Once the fundamental design has been determined, with a fully normalised data structure, it is important to consider whether performance and scale issues need to be examined. Naturally for ‘quiet’ systems with little data, these aspects may be ignored, but for systems containing a substantial amount of data, or subject to high usage – or both, then issues of performance will require the design to be adapted.
In considering these issues, it is very difficult to define a threshold at which they will become important. However, most systems collect more data over their lifetime, and usually also become busier, so these issues should still be considered for sites that may not seem to qualify at the outset.
Before attempting to optimise the performance of the system we must find a way to objectively measure that performance, so any issues, and improvements, can be quantified.
In essence, we are looking at the speed of the system. This can be divided into two aspects:
- The time taken to generate the page
- The time taken to deliver the generated page
Most of our consideration will be concerned with the time taken to generate the page, as this is more likely to be within our control. The time taken to deliver the page will be affected by the connectivity of the server to the internet, the connectivity of the user to the internet, and the distance and complexity of the path between them. This may be a factor in choosing where to locate the server, but other factors (such a security and cost) may outweigh this aspect.
In focusing on the time taken to generate the page, the system provides a measure of the lapsed time each page took to create, and includes this as a comment at the bottom of the source of the delivered page. Choosing View Source in the browser and scrolling to the bottom will reveal this number, in milliseconds.
This time is taken by the system setting a ‘stopwatch’ when work is first started on the page, and stopping it when finished. Thus the time captures how long it took, but is also affected by how busy the server may have been with other tasks at the time. So when measuring the performance of a page it is usually worth taking a few readings and averaging them, particularly if the first reading seems excessive.
Each page within the site will need to be considered individually. Pages which receive high traffic should be given particular attention, not just for their own performance, but because their load may, in affecting the general loading on the server, affect the performance of other pages.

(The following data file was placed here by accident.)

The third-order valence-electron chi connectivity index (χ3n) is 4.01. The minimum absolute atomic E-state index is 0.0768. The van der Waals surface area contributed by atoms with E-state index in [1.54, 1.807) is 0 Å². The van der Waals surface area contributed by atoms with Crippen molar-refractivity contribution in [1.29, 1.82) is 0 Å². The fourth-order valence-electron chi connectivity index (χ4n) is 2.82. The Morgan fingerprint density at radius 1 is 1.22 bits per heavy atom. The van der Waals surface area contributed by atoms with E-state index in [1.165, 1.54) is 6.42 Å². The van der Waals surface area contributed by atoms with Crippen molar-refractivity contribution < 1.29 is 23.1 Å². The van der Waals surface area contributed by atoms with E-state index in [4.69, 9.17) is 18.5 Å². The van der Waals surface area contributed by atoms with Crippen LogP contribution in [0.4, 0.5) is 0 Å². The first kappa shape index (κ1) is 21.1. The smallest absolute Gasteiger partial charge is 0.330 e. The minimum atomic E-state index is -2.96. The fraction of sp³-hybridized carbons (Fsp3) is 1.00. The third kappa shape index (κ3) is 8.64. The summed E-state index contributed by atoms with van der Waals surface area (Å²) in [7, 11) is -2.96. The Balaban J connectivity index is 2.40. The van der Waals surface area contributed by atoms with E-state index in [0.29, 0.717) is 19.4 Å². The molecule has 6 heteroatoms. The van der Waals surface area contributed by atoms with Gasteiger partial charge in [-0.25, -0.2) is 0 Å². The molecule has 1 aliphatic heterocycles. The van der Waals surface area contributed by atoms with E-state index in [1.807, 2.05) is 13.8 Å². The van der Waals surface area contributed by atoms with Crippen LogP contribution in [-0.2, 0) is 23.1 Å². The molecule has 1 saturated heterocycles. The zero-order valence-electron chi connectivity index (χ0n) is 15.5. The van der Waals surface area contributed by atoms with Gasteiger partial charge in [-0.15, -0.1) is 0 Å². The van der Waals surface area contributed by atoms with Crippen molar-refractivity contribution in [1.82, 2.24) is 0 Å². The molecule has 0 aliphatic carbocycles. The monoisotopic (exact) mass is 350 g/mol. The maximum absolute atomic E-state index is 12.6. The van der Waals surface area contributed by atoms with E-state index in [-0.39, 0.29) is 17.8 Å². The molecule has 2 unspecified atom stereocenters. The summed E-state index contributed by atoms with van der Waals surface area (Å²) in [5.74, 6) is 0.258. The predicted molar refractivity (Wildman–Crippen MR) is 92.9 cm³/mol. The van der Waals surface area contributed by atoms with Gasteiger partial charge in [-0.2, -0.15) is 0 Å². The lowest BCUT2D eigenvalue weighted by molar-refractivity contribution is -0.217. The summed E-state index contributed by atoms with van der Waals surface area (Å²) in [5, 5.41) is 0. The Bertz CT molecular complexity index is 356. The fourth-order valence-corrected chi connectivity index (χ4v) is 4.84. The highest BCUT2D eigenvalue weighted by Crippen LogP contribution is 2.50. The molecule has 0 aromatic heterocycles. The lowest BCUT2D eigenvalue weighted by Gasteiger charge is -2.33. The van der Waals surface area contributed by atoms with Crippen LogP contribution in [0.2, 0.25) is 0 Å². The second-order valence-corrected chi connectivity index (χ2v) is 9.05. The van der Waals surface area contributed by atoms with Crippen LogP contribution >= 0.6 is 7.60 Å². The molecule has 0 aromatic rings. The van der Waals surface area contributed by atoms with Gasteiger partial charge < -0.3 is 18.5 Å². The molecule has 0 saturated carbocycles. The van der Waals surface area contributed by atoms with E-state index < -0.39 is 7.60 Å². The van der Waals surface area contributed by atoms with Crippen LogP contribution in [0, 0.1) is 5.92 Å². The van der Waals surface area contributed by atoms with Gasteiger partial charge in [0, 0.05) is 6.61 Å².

In this section we outline the tools available to improve the performance.
Clearly affecting everything is the choice of the hardware. Without going into excessive detail, the aspects to be considered include:
- CPU speed
- Memory speed, and amount
- Hard disk speed
- Network connectivity
With all of these, clearly more-is-better, with the specifics determined by the particular application, and the available budget.
Other hardware aspects, such as security, resilience, backups etc, are outside of the scope of this discussion, but should not be ignored.
A policy for regular hardware re-evaluation and renewal should be put in place. Not only will this maintain resilience, but it will give an opportunity for new technologies to be used that will enhance performance. For example, the emergence of SSD drives has led to a significant improvement, and can be easily swapped in to replace older drives. Similar improvements may be expected in the future for other aspects.
Avoid becoming an inadvertent data warehouse
It is easy to store data, and add to amount of data being stored, but it is worth considering how long that data needs to be stored, and if it does need to be stored long-term, whether it needs to be stored in this system, or would be better being archived off elsewhere.
Storing excessive data will cause a number of issues that will only become apparent over time, and which will gradually degrade performance. These include:
- Slowing query execution and thus page generation time.
- Increasing backup and restore duration.
As well as non-performance issues such as increasing legal discovery risk, and increasing storage costs.
Generally, what takes the most time is the querying and calculating of stored data, before it is displayed. While improving the hardware will speed this up, the work still needs to be done. Unless the server has already done it ahead of time, and has a record of this cached somewhere. Such caching mechanisms provide the greatest speed improvements, since we now are not having to perform the calculations at all, but only need to find the cached results and deliver them.
There are several caching approaches that can be applied, which can be used in combination as required:
Expression pre-computing (field caching)